If you do not know the answer to any of these questions, you should leave the installation to the professionals. You do not want to make a mistake on the installation or the solar panel wiring that can lead to damage to your home or problems with your energy use. Make sure that you get multiple quotes and that you find someone reputable to complete the project; hiring someone cheap or someone who is a friend or relative but without any experience is just as bad as doing it yourself.
7. Having Unreasonable Expectations
If you are wondering, “Is solar worth it?,” you may accidentally fall into the trap of expecting to see immediate savings as soon as you have the system hooked up and running. However, you have to remember that depending on your type of solar panel system and your average energy usage, it may take many years before you truly start to see the financial rewards of adopting solar energy.
It is important to also remember that the sun is uncontrollable and unpredictable. Your solar energy system’s output could vary from day to day and from season to season depending on the number of daylight hours and the amount of cloud cover your area experiences.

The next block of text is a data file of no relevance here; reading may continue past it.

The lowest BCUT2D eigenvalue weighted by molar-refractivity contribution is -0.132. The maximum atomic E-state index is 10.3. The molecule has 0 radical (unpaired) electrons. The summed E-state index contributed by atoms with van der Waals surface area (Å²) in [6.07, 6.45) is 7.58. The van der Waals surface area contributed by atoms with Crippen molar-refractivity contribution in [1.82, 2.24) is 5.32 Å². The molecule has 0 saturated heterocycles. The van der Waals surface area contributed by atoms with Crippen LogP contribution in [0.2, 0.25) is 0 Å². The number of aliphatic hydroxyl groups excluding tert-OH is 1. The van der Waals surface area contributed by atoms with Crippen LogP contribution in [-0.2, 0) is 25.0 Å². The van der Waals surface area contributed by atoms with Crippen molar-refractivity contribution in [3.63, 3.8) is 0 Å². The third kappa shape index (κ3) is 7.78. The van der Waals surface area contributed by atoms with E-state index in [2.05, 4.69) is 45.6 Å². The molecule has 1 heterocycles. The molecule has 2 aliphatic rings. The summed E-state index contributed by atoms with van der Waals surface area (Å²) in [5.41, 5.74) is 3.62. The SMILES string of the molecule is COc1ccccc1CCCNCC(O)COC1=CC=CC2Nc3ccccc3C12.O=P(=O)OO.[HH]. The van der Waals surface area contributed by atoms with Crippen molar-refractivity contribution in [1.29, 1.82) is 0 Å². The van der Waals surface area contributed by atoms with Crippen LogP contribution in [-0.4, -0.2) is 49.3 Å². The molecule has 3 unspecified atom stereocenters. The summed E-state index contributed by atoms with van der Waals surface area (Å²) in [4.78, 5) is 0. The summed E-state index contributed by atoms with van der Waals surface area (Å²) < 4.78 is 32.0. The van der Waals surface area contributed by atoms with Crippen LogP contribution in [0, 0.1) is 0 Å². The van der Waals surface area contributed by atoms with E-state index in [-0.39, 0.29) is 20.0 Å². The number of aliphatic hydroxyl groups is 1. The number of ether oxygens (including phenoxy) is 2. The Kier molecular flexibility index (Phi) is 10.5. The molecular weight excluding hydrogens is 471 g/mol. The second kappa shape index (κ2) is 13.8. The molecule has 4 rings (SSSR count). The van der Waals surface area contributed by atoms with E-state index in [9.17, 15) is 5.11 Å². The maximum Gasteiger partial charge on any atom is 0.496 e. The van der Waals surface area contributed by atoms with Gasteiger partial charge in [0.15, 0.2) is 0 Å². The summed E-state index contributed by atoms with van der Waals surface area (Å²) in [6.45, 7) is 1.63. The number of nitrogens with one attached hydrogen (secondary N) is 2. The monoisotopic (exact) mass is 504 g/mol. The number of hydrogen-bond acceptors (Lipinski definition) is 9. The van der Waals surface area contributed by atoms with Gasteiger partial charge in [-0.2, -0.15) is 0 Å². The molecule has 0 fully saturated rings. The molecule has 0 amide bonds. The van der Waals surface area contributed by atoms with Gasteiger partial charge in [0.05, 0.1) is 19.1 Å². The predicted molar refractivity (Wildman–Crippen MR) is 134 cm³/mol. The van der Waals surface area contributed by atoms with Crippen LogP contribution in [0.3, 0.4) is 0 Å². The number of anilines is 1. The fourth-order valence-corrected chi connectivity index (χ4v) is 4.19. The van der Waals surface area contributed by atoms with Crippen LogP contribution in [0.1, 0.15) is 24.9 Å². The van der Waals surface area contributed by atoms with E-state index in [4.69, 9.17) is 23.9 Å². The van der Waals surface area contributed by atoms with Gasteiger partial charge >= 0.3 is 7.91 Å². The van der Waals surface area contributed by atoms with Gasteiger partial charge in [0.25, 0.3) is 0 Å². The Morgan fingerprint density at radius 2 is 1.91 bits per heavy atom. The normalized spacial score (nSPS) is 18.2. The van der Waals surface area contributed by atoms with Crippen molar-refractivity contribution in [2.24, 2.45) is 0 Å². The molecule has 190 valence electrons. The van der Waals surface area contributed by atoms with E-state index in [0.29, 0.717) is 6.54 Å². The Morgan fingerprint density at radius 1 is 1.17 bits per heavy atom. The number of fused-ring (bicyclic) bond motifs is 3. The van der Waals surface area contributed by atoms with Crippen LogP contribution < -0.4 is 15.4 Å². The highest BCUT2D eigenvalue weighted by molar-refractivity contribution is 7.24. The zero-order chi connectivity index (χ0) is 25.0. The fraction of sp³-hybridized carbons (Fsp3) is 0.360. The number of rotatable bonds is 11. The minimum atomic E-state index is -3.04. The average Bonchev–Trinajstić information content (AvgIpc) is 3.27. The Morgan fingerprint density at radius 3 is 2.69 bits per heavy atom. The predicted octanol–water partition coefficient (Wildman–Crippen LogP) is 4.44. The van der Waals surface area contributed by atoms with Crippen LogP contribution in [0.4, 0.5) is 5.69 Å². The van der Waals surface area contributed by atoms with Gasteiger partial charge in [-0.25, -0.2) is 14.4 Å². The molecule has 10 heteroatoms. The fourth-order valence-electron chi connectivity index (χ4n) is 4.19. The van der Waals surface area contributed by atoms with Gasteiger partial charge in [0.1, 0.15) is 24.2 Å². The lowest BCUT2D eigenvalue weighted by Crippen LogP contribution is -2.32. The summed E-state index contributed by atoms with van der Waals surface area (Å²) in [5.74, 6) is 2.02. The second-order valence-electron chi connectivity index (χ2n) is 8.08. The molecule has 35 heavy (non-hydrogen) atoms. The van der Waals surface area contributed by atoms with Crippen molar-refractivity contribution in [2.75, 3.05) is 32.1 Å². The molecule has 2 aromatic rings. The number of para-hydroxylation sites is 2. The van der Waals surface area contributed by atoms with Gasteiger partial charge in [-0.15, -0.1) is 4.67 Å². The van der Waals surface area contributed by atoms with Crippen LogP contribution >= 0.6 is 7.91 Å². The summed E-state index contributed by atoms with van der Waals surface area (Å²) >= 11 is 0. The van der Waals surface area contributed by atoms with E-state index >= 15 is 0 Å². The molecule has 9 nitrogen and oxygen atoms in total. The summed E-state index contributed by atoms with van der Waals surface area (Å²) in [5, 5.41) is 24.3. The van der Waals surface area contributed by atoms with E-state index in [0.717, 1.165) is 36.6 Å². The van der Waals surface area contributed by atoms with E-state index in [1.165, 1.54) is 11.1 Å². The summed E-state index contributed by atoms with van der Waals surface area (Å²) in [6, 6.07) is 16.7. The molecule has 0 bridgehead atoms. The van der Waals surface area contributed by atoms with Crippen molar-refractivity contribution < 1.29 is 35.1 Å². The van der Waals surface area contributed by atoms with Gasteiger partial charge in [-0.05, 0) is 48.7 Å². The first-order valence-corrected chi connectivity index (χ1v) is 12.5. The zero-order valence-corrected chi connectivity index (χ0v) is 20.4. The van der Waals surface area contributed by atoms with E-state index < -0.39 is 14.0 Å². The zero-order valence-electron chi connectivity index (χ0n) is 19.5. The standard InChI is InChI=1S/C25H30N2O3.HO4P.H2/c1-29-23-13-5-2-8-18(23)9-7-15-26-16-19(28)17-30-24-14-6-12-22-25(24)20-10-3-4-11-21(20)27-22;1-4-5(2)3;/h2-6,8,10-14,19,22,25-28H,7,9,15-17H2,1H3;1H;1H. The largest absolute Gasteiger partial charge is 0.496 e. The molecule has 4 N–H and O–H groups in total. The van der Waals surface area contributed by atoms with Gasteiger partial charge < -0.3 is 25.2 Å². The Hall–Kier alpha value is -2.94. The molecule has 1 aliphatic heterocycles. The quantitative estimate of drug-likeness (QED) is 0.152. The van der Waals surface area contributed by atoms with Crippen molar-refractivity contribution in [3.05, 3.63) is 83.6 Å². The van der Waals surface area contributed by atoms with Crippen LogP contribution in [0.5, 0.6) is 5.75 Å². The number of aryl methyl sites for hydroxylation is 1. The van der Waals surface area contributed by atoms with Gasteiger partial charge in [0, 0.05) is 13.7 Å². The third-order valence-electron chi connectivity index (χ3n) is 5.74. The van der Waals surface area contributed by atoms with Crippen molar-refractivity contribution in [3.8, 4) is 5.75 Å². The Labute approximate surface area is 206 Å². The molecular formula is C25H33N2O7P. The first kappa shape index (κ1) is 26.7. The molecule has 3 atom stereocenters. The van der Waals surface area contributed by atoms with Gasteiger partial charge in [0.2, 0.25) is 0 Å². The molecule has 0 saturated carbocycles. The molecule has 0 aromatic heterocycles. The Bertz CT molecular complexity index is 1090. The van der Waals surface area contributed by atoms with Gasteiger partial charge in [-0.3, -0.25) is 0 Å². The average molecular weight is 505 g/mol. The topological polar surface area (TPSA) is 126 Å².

Therefore, you must have a reasonable expectation for how long the payback period will last before your investment pays for itself. Day-to-day variations in energy usage and savings is normal. Think of your solar energy project investment like an investment in the stock market; some days it will be better than others. That is why you need to do your homework and make sure that you understand what you can truly expect in return for your investment.
Choosing to convert to solar energy is a good idea for the environment and for your wallet. However, you must go into the process of switching with your eyes open. As you get ready to embark on this change, remember these seven common mistakes, and avoid them.